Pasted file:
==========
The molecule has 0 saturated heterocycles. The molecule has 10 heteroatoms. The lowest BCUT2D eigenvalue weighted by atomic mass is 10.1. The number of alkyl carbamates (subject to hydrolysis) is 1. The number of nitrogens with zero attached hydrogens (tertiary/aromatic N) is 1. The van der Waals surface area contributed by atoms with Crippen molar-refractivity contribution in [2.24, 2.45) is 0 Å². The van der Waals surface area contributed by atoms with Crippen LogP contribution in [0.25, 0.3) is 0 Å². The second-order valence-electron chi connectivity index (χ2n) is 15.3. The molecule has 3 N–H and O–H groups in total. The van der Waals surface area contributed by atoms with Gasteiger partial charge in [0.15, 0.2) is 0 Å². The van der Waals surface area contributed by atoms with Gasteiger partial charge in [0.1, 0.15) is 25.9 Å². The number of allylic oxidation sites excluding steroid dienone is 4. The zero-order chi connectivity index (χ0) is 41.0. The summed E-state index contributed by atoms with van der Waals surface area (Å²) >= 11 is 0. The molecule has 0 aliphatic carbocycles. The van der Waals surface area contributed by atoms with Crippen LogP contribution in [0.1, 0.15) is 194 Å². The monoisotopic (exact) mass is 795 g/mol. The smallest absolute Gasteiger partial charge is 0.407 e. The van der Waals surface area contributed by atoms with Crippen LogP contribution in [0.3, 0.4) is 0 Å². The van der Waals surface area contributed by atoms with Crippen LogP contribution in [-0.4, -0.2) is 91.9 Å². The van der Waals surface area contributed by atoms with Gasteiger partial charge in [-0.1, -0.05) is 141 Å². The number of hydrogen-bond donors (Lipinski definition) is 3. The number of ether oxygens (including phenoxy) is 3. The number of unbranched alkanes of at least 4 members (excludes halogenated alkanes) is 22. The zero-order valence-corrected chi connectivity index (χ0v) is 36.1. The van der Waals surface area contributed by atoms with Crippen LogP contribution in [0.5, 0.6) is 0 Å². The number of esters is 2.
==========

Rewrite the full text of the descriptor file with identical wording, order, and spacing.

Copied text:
The molecule has 0 saturated heterocycles. The molecule has 10 heteroatoms. The lowest BCUT2D eigenvalue weighted by atomic mass is 10.1. The number of alkyl carbamates (subject to hydrolysis) is 1. The number of nitrogens with zero attached hydrogens (tertiary/aromatic N) is 1. The van der Waals surface area contributed by atoms with Crippen molar-refractivity contribution in [2.24, 2.45) is 0 Å². The van der Waals surface area contributed by atoms with Crippen LogP contribution in [0.25, 0.3) is 0 Å². The second-order valence-electron chi connectivity index (χ2n) is 15.3. The molecule has 3 N–H and O–H groups in total. The van der Waals surface area contributed by atoms with Gasteiger partial charge in [0.15, 0.2) is 0 Å². The van der Waals surface area contributed by atoms with Gasteiger partial charge in [0.1, 0.15) is 25.9 Å². The number of allylic oxidation sites excluding steroid dienone is 4. The zero-order chi connectivity index (χ0) is 41.0. The summed E-state index contributed by atoms with van der Waals surface area (Å²) >= 11 is 0. The molecule has 0 aliphatic carbocycles. The van der Waals surface area contributed by atoms with Crippen LogP contribution in [0.1, 0.15) is 194 Å². The monoisotopic (exact) mass is 795 g/mol. The smallest absolute Gasteiger partial charge is 0.407 e. The van der Waals surface area contributed by atoms with Crippen LogP contribution in [0.3, 0.4) is 0 Å². The van der Waals surface area contributed by atoms with Crippen LogP contribution in [-0.4, -0.2) is 91.9 Å². The van der Waals surface area contributed by atoms with Gasteiger partial charge in [-0.1, -0.05) is 141 Å². The number of hydrogen-bond donors (Lipinski definition) is 3. The number of ether oxygens (including phenoxy) is 3. The number of unbranched alkanes of at least 4 members (excludes halogenated alkanes) is 22. The zero-order valence-corrected chi connectivity index (χ0v) is 36.1. The van der Waals surface area contributed by atoms with Crippen LogP contribution in [0.5, 0.6) is 0 Å². The number of esters is 2.